Quake unlikely to raise PC prices

Taiwanese makers of laptops and tablets say material shortages in Japan will have little impact on product prices

Taiwanese PC makers said on Thursday that product prices would hold steady this year despite disruptions to raw material supplies after the massive Japan earthquake last month.

Firms in Taiwan, home to a huge tech industry and some of the world's biggest PC contractors, said they had found raw materials outside Japan, dug into existing inventories, or decided against passing on any higher costs to consumers.

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"It's not a big deal for us because we've found a Taiwan vendor who can supply us USB controller chips, and their price is lower," said Tim Handley, deputy director of motherboard marketing with Gigabyte Technology in Taiwan. "We were told supplies [from Japan] would dry up in June, so we found the other one."

The magnitude 9.0 earthquake in northeast Japan damaged factories and disrupted power to raw-material suppliers, prompting speculation of a six-month disruption to the tech supply chain.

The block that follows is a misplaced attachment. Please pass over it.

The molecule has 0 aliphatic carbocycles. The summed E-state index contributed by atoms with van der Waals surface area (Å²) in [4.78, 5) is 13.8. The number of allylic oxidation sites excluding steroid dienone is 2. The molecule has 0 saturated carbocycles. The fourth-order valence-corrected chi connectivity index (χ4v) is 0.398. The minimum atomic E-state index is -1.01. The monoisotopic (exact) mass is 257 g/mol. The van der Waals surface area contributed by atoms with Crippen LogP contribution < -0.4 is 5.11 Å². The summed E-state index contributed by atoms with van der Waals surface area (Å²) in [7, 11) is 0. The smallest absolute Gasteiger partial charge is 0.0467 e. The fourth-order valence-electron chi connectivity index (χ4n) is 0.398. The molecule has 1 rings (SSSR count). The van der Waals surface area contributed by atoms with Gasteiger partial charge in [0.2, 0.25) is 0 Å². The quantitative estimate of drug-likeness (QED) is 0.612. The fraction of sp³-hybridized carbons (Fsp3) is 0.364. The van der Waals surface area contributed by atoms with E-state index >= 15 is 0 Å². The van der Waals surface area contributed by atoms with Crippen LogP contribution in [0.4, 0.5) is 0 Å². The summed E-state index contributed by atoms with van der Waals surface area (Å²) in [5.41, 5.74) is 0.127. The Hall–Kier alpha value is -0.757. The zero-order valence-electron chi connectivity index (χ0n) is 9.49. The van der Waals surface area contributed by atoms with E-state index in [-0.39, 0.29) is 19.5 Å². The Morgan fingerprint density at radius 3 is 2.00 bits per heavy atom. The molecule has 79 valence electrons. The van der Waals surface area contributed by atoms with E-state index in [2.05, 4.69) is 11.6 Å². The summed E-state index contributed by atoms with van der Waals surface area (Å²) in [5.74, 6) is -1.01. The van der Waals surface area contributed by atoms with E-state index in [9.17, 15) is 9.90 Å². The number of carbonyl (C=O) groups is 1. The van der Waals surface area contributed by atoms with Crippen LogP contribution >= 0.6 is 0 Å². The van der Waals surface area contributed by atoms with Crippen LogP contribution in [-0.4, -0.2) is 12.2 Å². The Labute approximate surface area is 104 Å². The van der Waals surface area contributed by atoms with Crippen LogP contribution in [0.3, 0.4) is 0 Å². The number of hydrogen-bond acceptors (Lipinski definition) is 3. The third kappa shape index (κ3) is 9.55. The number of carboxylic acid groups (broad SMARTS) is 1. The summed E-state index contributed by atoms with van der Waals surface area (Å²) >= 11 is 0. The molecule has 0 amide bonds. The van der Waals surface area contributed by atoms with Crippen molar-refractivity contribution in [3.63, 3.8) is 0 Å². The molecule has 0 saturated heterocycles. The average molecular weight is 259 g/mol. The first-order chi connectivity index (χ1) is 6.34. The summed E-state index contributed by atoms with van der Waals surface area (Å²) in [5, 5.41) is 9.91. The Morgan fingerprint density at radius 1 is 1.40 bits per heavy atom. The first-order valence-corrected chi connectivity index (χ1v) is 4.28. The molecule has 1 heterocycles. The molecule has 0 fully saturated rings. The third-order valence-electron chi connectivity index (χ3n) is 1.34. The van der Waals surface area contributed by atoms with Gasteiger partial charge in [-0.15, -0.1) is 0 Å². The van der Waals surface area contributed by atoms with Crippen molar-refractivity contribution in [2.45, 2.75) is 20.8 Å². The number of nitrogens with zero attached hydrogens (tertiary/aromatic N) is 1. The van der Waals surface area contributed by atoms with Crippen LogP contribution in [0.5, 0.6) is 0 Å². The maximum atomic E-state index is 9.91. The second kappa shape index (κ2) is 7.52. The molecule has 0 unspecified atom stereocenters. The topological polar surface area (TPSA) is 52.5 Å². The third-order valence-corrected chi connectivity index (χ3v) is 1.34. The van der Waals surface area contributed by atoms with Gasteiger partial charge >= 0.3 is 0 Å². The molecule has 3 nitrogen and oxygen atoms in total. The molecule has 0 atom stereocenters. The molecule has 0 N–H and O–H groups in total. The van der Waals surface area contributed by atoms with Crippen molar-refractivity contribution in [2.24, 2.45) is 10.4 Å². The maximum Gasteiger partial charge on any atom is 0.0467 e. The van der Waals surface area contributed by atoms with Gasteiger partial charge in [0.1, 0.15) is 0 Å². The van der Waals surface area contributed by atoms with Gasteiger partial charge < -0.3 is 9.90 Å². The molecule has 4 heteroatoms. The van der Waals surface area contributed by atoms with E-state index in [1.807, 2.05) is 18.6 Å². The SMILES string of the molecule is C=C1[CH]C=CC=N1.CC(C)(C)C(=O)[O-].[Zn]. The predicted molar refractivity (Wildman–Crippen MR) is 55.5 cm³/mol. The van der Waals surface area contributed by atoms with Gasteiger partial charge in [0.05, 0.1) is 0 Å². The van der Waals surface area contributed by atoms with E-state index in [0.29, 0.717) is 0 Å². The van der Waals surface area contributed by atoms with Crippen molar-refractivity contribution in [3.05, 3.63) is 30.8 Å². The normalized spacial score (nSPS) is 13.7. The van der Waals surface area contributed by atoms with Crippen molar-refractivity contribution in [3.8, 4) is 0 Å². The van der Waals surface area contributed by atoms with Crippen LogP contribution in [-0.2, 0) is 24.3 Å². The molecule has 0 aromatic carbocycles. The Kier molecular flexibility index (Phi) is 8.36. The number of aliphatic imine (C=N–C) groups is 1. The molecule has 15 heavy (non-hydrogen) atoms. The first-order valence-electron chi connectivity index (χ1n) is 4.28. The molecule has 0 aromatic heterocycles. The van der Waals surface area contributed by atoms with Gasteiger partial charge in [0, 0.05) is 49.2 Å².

Raw material for devices like semiconductors and touchscreen panels were especially hard to get after the March 11 quake. Last month electronics manufacturers in Taiwan had nervously contacted their suppliers in Japan while tapping sources elsewhere.

Smartphone and tablet PC maker HTC managed to find some materials in China. It wouldn't have raised prices anyway, because price is important in its battle against more-expensive Apple products, a company sales specialist said.

Taiwan-based Asustek Computer has not discussed any changes to PC prices since the quake, and Micro-Star International, which makes notebooks and tablets, had diversified its component sources before the quake, the companies said.

"We have not been affected," marketing manager Luc Liao said. "Most of our stuff does not come from Japan, and after the quake we checked around to make sure we could get what we needed."

Notebook makers generally report little impact as few of their parts come from the quake zone, said Eddy Tseng, tech analyst with SinoPac Securities in Taipei. But makers of tablets and smartphones may see shortages, he said.

The Taiwan operations president of Acer, one of the world's biggest PC makers, said this week the company was likely to raise laptop prices in late 2011 if the component crisis continued in Japan, local media reported on Thursday. An Acer spokesman could not be reached for comment.

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